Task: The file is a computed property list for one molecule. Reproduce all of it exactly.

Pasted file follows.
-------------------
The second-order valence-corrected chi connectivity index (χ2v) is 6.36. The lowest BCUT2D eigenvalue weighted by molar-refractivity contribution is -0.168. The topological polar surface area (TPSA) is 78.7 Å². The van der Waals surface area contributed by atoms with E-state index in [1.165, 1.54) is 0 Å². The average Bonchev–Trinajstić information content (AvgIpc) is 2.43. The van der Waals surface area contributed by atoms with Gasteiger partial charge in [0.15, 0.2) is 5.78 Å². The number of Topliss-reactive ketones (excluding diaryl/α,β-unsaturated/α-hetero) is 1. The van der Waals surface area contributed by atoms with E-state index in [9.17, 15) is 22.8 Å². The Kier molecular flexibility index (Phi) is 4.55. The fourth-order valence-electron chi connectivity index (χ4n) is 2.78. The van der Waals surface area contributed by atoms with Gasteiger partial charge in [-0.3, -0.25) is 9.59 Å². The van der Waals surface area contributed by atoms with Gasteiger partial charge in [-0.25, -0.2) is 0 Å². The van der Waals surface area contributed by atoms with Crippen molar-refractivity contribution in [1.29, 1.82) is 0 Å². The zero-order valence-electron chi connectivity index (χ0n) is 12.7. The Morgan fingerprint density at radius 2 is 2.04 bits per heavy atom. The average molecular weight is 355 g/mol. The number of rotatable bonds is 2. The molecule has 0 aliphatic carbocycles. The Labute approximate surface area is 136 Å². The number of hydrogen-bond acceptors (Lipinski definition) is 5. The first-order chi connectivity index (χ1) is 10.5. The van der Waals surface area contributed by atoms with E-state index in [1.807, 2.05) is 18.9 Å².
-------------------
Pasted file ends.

The second-order valence-corrected chi connectivity index (χ2v) is 6.36. The lowest BCUT2D eigenvalue weighted by molar-refractivity contribution is -0.168. The topological polar surface area (TPSA) is 78.7 Å². The van der Waals surface area contributed by atoms with E-state index in [1.165, 1.54) is 0 Å². The average Bonchev–Trinajstić information content (AvgIpc) is 2.43. The van der Waals surface area contributed by atoms with Gasteiger partial charge in [0.15, 0.2) is 5.78 Å². The number of Topliss-reactive ketones (excluding diaryl/α,β-unsaturated/α-hetero) is 1. The van der Waals surface area contributed by atoms with E-state index in [9.17, 15) is 22.8 Å². The Kier molecular flexibility index (Phi) is 4.55. The fourth-order valence-electron chi connectivity index (χ4n) is 2.78. The van der Waals surface area contributed by atoms with Gasteiger partial charge in [-0.3, -0.25) is 9.59 Å². The van der Waals surface area contributed by atoms with Gasteiger partial charge in [-0.25, -0.2) is 0 Å². The van der Waals surface area contributed by atoms with Crippen molar-refractivity contribution in [1.29, 1.82) is 0 Å². The zero-order valence-electron chi connectivity index (χ0n) is 12.7. The Morgan fingerprint density at radius 2 is 2.04 bits per heavy atom. The average molecular weight is 355 g/mol. The number of rotatable bonds is 2. The molecule has 0 aliphatic carbocycles. The Labute approximate surface area is 136 Å². The number of hydrogen-bond acceptors (Lipinski definition) is 5. The first-order chi connectivity index (χ1) is 10.5. The van der Waals surface area contributed by atoms with E-state index in [1.807, 2.05) is 18.9 Å².